The largest phenacite crystal ever found is owned by Mr. Whitman Cross. It was discovered at Crystal Park, Col., weighs 59 pennyweights 6 grains, and measures 1-4/5 inch in length and 1-1/5 inch in thickness.

Thousands of garnet crystals, found at Ruby Mountain, near Salides, Col., have been made into paperweights and sold to tourists. Those that weigh a few ounces sell for about ten cents each. One was sold that weighed 14 pounds. Apropos of garnets, the discovery, in the heart of New York city, of as fine a crystal as was ever found on this continent, and weighing 9 pounds 10 ounces, may be mentioned as a matter of peculiar interest.

Several thousand dollars' worth of the wood jasper of Arizona has been cut into paper weights, charms, and other objects, or polished on one side for cabinet specimens. Numbers of these articles are now being cut and sold to tourists along the line of the Atchison, Topeka, and Santa Fe Railroad.

The compact quartzite of Sioux Falls, Dakota, is being quarried and polished for ornamental purposes. It is known and sold as "Sioux Falls jasper," and is really the stone referred to by Longfellow in his Hiawatha as being used for arrow heads. This stone takes a very high polish, and is found in a variety of pleasing tints, such as chocolate, brownish-red, brick-red, and yellowish. For the two years previous to 1885, $15,000 worth of it was sold.

A remarkable mass of rock crystal has been received by Messrs. Tiffany & Co. from a locality near Cave City, Va. Although this mass weighs 51 pounds, it is but a fragment of the original crystal, which weighed 300 pounds, and which was broken in pieces by the ignorant mountain girl who found it. The fragment, as it is, will furnish slabs 8 inches square and from 1/3 to 1 inch thick. The original crystal would have furnished a ball from 4½ to 5 inches in diameter, and almost perfect. A number of fine agates of various kinds were found by Mr. F.C. Yeomans at the same locality.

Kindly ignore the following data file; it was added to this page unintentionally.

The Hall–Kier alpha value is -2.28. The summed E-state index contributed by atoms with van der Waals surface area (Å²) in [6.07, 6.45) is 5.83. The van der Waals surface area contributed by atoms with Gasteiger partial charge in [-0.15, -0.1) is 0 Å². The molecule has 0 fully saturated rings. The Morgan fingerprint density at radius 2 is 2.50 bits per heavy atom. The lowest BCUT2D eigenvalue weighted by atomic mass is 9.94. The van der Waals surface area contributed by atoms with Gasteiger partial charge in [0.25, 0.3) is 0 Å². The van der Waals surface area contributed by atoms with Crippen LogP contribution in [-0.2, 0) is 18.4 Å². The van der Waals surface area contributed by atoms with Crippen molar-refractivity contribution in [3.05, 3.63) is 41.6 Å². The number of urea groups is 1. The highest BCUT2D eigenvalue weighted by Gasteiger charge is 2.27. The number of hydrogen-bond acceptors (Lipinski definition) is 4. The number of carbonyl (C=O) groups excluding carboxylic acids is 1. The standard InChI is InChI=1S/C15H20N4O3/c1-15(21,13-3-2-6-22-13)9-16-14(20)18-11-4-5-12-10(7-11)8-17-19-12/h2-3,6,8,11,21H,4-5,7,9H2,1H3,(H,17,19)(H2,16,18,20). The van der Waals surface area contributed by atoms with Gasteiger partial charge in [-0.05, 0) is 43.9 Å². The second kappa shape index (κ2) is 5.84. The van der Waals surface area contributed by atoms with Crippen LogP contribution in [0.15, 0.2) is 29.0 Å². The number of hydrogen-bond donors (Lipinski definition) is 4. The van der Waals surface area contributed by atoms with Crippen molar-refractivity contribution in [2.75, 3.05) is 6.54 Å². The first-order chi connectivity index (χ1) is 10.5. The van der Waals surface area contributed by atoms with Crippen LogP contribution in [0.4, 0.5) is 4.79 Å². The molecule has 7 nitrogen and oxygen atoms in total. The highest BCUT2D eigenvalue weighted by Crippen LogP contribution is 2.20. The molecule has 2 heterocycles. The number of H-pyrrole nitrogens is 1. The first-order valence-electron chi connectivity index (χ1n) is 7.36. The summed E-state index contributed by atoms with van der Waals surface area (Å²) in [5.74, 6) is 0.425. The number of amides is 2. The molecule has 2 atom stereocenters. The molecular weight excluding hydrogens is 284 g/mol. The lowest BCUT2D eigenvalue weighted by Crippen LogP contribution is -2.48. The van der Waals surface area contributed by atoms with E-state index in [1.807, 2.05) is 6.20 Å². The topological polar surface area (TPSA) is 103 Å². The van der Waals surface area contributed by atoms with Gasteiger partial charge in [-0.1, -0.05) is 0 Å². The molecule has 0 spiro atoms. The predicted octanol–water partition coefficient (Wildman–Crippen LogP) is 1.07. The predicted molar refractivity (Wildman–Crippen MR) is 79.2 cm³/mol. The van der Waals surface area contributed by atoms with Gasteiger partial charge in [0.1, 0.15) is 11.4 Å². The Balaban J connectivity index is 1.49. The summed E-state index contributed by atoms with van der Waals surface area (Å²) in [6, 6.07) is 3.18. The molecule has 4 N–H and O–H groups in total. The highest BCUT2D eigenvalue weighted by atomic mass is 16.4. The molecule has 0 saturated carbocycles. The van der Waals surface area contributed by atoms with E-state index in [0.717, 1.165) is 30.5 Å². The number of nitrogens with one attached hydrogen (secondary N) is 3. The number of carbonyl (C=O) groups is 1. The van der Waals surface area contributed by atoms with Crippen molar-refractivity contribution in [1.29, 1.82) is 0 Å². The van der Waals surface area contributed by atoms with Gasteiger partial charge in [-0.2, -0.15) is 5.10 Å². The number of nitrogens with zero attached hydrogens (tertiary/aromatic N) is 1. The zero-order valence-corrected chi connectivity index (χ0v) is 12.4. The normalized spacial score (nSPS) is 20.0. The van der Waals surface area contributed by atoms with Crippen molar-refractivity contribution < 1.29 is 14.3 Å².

The meccanite from Cumberland, R.I., is often spotted with white quartz. It has been cut into oval stones several inches in length, which take a fine polish. This quality, coupled with its hardness, makes it a desirable ornamental gem stone.

Mr. Kunz records the discovery, by himself, in the largest mass of the Glorieta Mountain (Santa Fe County, N.M.), of pieces of peridot of sufficient transparency to afford gems one-fifth of an inch in length.

Large quantities of turquoise from Los Cevillos, N.M., have been sold, both as cabinet specimens and gems; but, unfortunately, many of those of the finest color have been found to be artificially colored.

Malachite in large masses has been found at the Copper Queen mine at Bisbee, Oregon. One of these masses weighed 15 pounds and others were quite as large. All were of good enough quality and large enough for table tops.

In conclusion, Mr. Kunz says that "the National Museum collection of gems, formed by Prof. F.W. Clarke, is now one of the most complete, for species, in the United States, and as many of the gems are of more than average merit, and all can have access to them, this is one of the best opportunities afforded the student in this country."

[1]Mineral Resources of the United States: Calendar Year 1885. Washington: Government Printing Office. 1888.